News & Perspectives

News & Perspectives

Ways and Means Subcommittee on Worker and Family Support considering reauthorization and funding of the Maternal, Infant, and Early Childhood Home Visiting program


The Massachusetts Children’s Trust, the state’s child abuse prevention agency, announced that it testified before the US House of Representatives Ways and Means Subcommittee on Worker and Family Support today. Steven Pascal, Director of Newborn Home Visiting at the Children’s Trust, joined Healthy Families America to provide testimony in support of reauthorization and funding of the Maternal, Infant, and Early Childhood Home Visiting (MIECHV) program. MIECHV is a federal grant to states, territories, and Tribes that supports evidence-based home visiting for families and children from the prenatal period through kindergarten entry.

“If you take one message away from this hearing, I hope it will be this: home visiting works,” Pascal told the Subcommittee. “In 2008, we conducted a rigorous longitudinal control study of the Healthy Families Massachusetts program. Fifteen years later, ongoing follow-up analysis has highlighted the continued positive impact of home visiting.”

The longitudinal study has shown that mothers who participate in the Healthy Families Massachusetts home visiting program saw:

  • A 32% reduction in subsequent reports of child abuse and neglect,
  • Lower parent risk behaviors, including decreased use of alcohol and drugs,
  • Healthier co-parenting relationships that actively involve fathers,
  • Increased parental education achievement,
  • Increased parental employment, and
  • Reduced homelessness and dependence on cash assistance.

Healthy Families Massachusetts is a home-based family support and coaching program that supports young, first-time parents and helps them create stable, nurturing environments for their children, reducing incidents of abuse and neglect. The program matches parents with trained professionals who visit families’ homes to provide support during pregnancy and the child’s first three years of life. Home visitors teach parents about proper baby care, promote nurturing and attachment, practice effective parenting skills, and ensure parents have a solid understanding of healthy child development. They also counsel parents on achieving personal goals such as going back to school or securing a job. In 2022, Massachusetts expanded access to Healthy Families Massachusetts to allow first-time parents 23 years old and younger to enroll in the program beginning in pregnancy.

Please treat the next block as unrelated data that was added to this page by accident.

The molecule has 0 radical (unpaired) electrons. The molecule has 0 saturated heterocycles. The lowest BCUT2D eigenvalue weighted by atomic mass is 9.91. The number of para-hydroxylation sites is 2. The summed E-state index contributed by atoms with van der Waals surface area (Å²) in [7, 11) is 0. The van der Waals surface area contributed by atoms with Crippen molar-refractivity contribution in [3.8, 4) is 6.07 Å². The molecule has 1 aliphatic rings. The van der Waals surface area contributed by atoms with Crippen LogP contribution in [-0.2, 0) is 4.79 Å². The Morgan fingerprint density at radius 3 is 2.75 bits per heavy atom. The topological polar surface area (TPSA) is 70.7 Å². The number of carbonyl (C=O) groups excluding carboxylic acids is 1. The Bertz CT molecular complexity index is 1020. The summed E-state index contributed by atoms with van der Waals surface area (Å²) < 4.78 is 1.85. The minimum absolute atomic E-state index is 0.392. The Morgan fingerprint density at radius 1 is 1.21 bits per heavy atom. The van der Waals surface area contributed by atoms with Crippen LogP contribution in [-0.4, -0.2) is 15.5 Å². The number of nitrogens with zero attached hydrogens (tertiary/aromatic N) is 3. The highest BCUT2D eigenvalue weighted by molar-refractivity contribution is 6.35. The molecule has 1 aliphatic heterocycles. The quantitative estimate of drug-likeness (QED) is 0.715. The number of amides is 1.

Pascal spoke about the impact of the COVID-19 pandemic on home visiting, citing the 38,000 virtual home visits conducted by Healthy Families Massachusetts home visitors since March 15, 2020.

“We all heard the stories about how social services across the country were forced to suspend operations. WIC offices closed, and one-third of the country’s food banks went out of business. Immediately, home visitors went above and beyond to remain in contact with families through virtual visits,” Pascal told the Subcommittee. “While home visitors were working to deliver their evidence-based curriculum via phones and tablets, they were doing so much more: delivering food, PPE, cleaning supplies, and diapers. Staying connected to families in order to decrease their isolation, and to screen for depression, was important to keep children safe from potential incidence of child abuse and neglect.”

Finally, Pascal discussed how nationwide staffing shortages are impacting home visiting programs. Home visitors receive over 140 hours of training on child development, child abuse and neglect prevention, facilitating attuned interactions, screening for mental health and intimate partner violence, and the utilization of various data systems. However, the MIECHV program has remained level-funded for a decade, resulting in challenges paying a competitive wage to these highly trained professionals

The law that authorizes MIECHV is set to expire in September 2022. Pascal’s full remarks are available upon request.